ASU awaits possible 40k budget

Student council prepares finances for fall activities, events

By Xavier Johnson, Web Editor

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As students register for classes and prepare an educational plan, they may notice an additional $5 fee to the overall cost of enrollment.
The waivable fee is paid by students in the Contra Costa Community College District when they register for classes in fall and spring semesters.
The money goes to fund student activities at the specific college they attend and are managed through the Associated Student Union’s operational budget.
According to Treasurer Dagim Tessema, the ASU is expected to receive nearly $40,000 this year from funds allocated by the Student Activity Fee.
With the amount of the current semester’s deposit not being finalized, the ASU has been operating at an approximate $6,000 surplus — money that was carried over from last year.
Student Life Coordinator Joel Nickelson-Shanks said several ASU sponsored events and programs have been funded with help from the Student Activity Fee. This semester, a slate of Welcome Week events and scholarships have already been sponsored.
These events haven’t had their payments finalized but have been approved by the ASU Board.
ASU Vice President Christopher Miller said all use of funds are voted on by the ASU Board.
“The money is all from the students. So it should benefit the students in events — for students by students,” Miller said.
Miller said ASU sponsored events should be fun, but also have some additional value to students in the form of information or scholarships.
For example, events like last year’s Battle of the Talents and the CCC Olympics awarded scholarships as prizes.
Providing scholarship opportunities is a greater focus for ASU because they feel collectively, they have the opportunity to boost scholarship access to students.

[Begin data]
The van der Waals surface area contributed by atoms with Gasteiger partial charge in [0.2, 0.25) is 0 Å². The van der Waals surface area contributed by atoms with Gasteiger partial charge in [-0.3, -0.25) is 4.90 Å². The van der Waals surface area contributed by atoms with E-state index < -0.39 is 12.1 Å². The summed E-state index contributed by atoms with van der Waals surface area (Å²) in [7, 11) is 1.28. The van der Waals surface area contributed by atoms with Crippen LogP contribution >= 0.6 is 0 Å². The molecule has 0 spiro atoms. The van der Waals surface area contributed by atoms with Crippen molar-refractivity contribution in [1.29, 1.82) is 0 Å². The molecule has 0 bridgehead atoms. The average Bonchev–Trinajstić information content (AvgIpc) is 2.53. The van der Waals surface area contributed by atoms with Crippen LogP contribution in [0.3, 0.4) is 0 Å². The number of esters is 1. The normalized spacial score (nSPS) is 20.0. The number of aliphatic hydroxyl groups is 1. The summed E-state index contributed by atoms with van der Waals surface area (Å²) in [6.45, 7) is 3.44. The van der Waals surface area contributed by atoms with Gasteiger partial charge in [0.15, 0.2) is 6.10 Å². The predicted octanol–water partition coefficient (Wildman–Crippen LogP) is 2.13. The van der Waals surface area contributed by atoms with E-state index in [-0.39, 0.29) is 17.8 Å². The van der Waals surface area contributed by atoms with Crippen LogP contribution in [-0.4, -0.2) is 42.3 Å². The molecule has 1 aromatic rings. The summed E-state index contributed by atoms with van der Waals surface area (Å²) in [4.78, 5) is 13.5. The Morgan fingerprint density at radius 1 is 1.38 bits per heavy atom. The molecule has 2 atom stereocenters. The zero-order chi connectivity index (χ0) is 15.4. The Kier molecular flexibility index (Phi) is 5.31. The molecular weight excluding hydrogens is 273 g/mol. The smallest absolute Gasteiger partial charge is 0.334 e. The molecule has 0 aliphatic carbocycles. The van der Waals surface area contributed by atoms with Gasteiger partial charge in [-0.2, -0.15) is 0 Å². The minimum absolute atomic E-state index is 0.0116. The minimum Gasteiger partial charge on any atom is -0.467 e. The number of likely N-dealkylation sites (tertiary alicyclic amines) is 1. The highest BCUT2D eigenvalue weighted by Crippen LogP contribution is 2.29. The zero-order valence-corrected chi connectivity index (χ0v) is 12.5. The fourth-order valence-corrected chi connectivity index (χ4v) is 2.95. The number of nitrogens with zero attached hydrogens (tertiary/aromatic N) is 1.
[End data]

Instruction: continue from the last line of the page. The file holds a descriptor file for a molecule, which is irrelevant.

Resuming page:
They also offer support to undocumented students who may have trouble applying to certain scholarships, Miller said.
Last year was a particularly heavy year for expenses from events and programs, Nickelson-Shanks said.
The ASU entered fall of 2017 with a $2,500 surplus after a student activity deposit of $33,000.
Nickelson-Shanks said the ASU went big on events last year hosting movie nights, a haunted house and supporting the Clipper Card program, all of which came at a significant expense.
The spring semester haunted house in the Knox Center managed to keep costs relatively low at $650 because the ASU worked with staff in the Knox Center to build the sets and do a majority of the work in-house.
However, larger expenses from last year were $2,340 for the Clipper Card program, $1,167 for ASU clothing and $4,376 for academic scholarships.
Other events that benefited from the Student Activity Fee funding were Suicide Prevention Week, a Latin heritage event, the “Black Panther” movie screening and Thanksgiving dinner.
An additional cost fixed into the ASU budget is the annual allotment to pay for 25 percent of Nickelson-Shanks’ salary.
The ASU Board agreed to partially pay for Nickelson-Shanks’ full-time salary in spring of 2017 through the 2018-19 college year.
Other ongoing costs are ASU Board member stipends.
Nickelson-Shanks said this year’s ASU schedule ended up being lighter on big events and more focused on broad advocacy initiatives. He noted this week’s series of events for the Undocumented Student Week of Action as an example.
With the compressed calendar, the ASU needed some time to adjust and accommodate to when students are best available to turn out for events.
Turnover, due to transfers within ASU’s leadership, is another adjustment point, Miller said.
Business cards, shirts and hoodies are additional costs that come out of the Student Activity Fee.
Miller said these expenses boost the ASU’s presence on campus and gives a unified, professional look. He said other parts of raising the ASU’s campus presence would be designing a presentation members can do in classes to lobby for student participation.
Approximately $2,000 is expected to be allocated for scholarships this semester, according to Nickelson-Shanks.
Miller said when deciding what to use the money for he sees it as giving back to students and not about trying to save as much money as possible.
“We should spend the money because if we withhold anything I feel like we’re doing a disservice to the students.”

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